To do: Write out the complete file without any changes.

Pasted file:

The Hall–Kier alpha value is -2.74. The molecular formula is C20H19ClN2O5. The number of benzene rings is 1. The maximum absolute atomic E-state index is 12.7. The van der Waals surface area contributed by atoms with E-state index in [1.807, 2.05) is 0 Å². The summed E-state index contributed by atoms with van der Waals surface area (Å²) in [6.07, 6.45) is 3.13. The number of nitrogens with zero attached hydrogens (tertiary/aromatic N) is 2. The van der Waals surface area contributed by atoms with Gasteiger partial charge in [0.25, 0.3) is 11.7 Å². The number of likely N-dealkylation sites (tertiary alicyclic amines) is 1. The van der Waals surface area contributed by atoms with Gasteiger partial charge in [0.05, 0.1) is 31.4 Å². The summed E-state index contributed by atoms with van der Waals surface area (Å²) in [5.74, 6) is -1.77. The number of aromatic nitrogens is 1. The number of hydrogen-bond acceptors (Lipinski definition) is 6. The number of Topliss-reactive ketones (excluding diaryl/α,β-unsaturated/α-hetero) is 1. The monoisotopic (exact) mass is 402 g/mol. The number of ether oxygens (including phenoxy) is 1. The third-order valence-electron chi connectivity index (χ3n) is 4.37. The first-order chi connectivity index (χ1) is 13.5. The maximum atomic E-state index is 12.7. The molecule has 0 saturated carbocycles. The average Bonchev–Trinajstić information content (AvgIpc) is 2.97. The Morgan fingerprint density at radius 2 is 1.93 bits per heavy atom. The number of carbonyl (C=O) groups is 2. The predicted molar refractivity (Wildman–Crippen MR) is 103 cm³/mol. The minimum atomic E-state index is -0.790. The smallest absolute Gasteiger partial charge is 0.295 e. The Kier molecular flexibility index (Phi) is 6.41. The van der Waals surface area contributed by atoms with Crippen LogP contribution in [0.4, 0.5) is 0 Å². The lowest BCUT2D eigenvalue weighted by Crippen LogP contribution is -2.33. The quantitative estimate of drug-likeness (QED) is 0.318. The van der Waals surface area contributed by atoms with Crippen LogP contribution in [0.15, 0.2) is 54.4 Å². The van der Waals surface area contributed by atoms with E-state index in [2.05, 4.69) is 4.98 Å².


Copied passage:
The Hall–Kier alpha value is -2.74. The molecular formula is C20H19ClN2O5. The number of benzene rings is 1. The maximum absolute atomic E-state index is 12.7. The van der Waals surface area contributed by atoms with E-state index in [1.807, 2.05) is 0 Å². The summed E-state index contributed by atoms with van der Waals surface area (Å²) in [6.07, 6.45) is 3.13. The number of nitrogens with zero attached hydrogens (tertiary/aromatic N) is 2. The van der Waals surface area contributed by atoms with Gasteiger partial charge in [0.25, 0.3) is 11.7 Å². The number of likely N-dealkylation sites (tertiary alicyclic amines) is 1. The van der Waals surface area contributed by atoms with Gasteiger partial charge in [0.05, 0.1) is 31.4 Å². The summed E-state index contributed by atoms with van der Waals surface area (Å²) in [5.74, 6) is -1.77. The number of aromatic nitrogens is 1. The number of hydrogen-bond acceptors (Lipinski definition) is 6. The number of Topliss-reactive ketones (excluding diaryl/α,β-unsaturated/α-hetero) is 1. The monoisotopic (exact) mass is 402 g/mol. The number of ether oxygens (including phenoxy) is 1. The third-order valence-electron chi connectivity index (χ3n) is 4.37. The first-order chi connectivity index (χ1) is 13.5. The maximum atomic E-state index is 12.7. The molecule has 0 saturated carbocycles. The average Bonchev–Trinajstić information content (AvgIpc) is 2.97. The Morgan fingerprint density at radius 2 is 1.93 bits per heavy atom. The number of carbonyl (C=O) groups is 2. The predicted molar refractivity (Wildman–Crippen MR) is 103 cm³/mol. The minimum atomic E-state index is -0.790. The smallest absolute Gasteiger partial charge is 0.295 e. The Kier molecular flexibility index (Phi) is 6.41. The van der Waals surface area contributed by atoms with Crippen LogP contribution in [0.4, 0.5) is 0 Å². The lowest BCUT2D eigenvalue weighted by Crippen LogP contribution is -2.33. The quantitative estimate of drug-likeness (QED) is 0.318. The van der Waals surface area contributed by atoms with Crippen LogP contribution in [0.15, 0.2) is 54.4 Å². The van der Waals surface area contributed by atoms with E-state index in [2.05, 4.69) is 4.98 Å².